Second, through a case study approach based on an operationalization protocol, the framework is applied to the ecovillage discourse in Senegal. Throughout Sub-Saharan Africa, ecovillages are emerging as new sites of politics, where creative adaptation to climate change and regenerative cultures are being experimented. The ecovillage discourse is structured as a global epistemic community focused on establishing communal and ecological solutions from the ‘bottom-up’. These innovative structures are implemented in Senegal through multiple institutions: a governmental agency, environmental NGOs, and religious communities; thereby creating complex forms of agency and governance of ecovillage implementation.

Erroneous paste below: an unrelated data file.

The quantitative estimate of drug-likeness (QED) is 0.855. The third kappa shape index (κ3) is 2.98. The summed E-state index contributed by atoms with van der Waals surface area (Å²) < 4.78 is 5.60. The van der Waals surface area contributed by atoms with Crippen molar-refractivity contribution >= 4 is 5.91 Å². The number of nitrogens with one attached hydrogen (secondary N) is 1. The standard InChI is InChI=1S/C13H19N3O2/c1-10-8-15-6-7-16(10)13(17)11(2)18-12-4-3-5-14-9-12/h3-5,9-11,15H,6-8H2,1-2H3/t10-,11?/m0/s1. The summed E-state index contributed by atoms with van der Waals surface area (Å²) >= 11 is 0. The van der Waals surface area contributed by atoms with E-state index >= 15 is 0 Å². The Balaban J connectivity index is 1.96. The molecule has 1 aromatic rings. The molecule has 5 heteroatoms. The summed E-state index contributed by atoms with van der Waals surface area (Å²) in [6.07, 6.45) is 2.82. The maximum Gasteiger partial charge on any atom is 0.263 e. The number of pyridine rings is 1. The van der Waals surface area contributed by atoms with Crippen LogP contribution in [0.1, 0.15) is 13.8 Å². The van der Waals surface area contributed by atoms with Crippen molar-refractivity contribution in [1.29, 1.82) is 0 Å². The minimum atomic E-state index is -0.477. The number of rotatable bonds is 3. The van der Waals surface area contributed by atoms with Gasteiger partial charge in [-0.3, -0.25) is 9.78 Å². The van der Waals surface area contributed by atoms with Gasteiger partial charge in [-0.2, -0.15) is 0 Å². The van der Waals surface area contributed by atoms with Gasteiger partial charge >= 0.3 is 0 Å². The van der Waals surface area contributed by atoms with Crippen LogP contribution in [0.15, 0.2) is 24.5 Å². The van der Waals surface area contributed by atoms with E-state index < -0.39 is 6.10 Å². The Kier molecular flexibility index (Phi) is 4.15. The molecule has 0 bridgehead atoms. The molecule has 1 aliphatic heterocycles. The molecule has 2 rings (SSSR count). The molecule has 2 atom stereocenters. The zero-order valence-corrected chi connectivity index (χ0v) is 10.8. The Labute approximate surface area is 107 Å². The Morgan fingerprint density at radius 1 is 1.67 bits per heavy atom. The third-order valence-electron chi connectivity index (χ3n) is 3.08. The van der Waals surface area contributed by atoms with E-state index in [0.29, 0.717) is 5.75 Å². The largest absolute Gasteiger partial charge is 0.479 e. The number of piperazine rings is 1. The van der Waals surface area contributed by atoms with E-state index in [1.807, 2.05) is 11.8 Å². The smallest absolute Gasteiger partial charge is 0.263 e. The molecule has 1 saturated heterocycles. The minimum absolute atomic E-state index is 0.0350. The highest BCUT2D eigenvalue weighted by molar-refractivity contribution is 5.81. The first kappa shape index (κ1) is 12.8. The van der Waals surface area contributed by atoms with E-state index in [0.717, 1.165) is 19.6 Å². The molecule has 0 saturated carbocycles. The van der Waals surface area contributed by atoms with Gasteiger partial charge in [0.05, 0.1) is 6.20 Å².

Through ethnographic and qualitative analysis, the framework application to the ecovillage discourse exposes divergent uses of the ecovillage concept and strategies of implementation by diverse actors. Comparing 4 social-ecological practices in 3 different ecovillages (agroecology, reforestation, waste management and renewable energies), the analysis demonstrates how discursive divergence lead to contrasting impacts upon people’s livelihoods. Based on the results, the discussion section explores insights on power/knowledge configurations in socio-ecological systems, such as factors affecting learning and adaptation processes and the governance of (dis)empowerment. Finally, methodological and theoretical recommendations for future research are formulated, based on the framework achievements and drawbacks throughout the research process.